Focusing on good revenue needs to be part of our qualification criteria.  We need to inspect the customer and the opportunity up front, asking, if we win this business, does it represent good revenue for us?  If it doesn’t, do we want to chase it.  Do we want to go to our manager saying, “The good news is we got the order, the bad news is we got the order.”

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  1. Dave, nice post… I think one of the biggest challenges is to manage the clients expectations… bad revenue is a nice way to put it.

    • Absolutely Mike! A great opportunity can go bad if you don’t manage expectations appropriately. Thanks for taking the time to comment. Regards, Dave.

  2. Why do you think it is that people tend to pay less attention to the quality of their efforts and so much to the quantity of their efforts? Could it be due in part to traditional compensation models?

    Managers do their people a great disservice by only rewarding revenue attainment, making no distinction over how it was obtained. It’s no walk through the park, but for those who will take the high road, as you’ve described, they are bound to experience greater success and more consistent profitability year to year.

    • Don, thanks for the comment. The quantity versus quality issue – in everything we do is an interesting thing. We seem to focus on activity, over doing the right things with the right people at the right time.

      I think the issue around good versus bad revenue is not necessarily tied to compensation or quota models. It’s not wrong to have a quota goal (in fact it’s critical), or to be compensated on the amount of revenue you get. I don’t think organizations or individuals spend much time thinking about what’s good business versus bad business. As a result, it’s never considered as part of the disqualification process, or as things change through the deal-we never think about walking away.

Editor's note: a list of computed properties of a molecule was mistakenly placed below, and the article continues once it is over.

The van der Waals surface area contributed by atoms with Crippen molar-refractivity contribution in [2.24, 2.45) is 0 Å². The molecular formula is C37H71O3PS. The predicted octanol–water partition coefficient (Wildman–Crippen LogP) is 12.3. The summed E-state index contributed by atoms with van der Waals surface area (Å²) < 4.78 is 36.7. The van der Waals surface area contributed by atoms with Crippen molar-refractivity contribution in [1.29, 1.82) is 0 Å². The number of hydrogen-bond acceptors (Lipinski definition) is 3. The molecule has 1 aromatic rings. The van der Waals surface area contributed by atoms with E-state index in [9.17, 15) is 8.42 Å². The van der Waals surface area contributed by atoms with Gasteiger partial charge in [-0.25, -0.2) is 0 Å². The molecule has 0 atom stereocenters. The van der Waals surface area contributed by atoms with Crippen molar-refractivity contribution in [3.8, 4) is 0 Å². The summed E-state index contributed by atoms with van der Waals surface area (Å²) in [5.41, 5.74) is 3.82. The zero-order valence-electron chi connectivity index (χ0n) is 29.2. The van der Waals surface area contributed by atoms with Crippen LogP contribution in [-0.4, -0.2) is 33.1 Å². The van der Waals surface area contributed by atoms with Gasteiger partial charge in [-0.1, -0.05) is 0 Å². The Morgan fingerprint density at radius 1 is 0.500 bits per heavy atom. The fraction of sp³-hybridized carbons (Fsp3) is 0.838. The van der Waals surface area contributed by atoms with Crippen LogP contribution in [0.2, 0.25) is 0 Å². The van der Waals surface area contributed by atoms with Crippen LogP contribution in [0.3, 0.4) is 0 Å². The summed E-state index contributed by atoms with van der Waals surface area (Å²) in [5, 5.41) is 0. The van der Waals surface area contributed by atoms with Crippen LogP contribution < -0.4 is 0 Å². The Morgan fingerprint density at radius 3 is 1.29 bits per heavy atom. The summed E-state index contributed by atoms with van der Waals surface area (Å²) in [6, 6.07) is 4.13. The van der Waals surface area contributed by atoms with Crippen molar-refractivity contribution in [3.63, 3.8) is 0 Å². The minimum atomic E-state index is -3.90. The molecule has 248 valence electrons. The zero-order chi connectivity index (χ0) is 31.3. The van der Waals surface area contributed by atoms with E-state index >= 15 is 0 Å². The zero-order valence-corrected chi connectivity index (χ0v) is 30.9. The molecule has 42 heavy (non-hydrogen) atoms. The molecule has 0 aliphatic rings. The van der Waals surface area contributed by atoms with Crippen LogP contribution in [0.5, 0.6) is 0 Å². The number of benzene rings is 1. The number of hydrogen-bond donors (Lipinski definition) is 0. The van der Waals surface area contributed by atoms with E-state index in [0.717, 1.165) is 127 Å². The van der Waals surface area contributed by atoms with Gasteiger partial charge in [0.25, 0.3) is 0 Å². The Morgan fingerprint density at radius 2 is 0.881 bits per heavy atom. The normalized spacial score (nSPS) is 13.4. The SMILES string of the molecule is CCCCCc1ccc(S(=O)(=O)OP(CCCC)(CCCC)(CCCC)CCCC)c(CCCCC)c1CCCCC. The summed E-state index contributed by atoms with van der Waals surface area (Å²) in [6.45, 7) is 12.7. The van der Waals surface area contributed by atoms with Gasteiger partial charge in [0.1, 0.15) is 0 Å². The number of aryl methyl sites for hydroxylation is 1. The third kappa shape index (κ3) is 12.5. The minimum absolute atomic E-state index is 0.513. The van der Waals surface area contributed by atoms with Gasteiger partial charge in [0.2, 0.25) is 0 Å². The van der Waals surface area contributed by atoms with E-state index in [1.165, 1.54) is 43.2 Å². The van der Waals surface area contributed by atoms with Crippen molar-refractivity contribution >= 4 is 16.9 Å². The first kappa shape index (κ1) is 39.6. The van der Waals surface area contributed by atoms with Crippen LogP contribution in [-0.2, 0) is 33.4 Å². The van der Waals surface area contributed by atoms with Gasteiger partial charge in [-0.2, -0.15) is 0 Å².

Clearly managers need to set an example, they need to define the criteria. But within those boundaries, the sales person is still accountable for achieving their quota.

      Thanks for the thoughtful comment Don. As always, I appreciate your views and ideas.

  3. See my recent post to

    I completely agree with your article, however pressure to make numbers sometimes out weights rational thinking…


    • Paulie: Thanks for the comment and the reference to your article. I’m totally aligned with your thinking.

      I agree, the pressure to make the numbers sometimes clouds our thinking. As leaders, we are responsible for making good business decisions for our organization. If we just chase short term revenue goals, we are doing the wrong thing for the organization. It’s our job, and we have to have the personal courage to do the right thing for the business—-or at least be fully aware of the consequences of short term decisions we may make.

      The big problem, is those managers that are oblivious to this thinking.

      Thanks for the great comment and the pointer to your article. Regards, Dave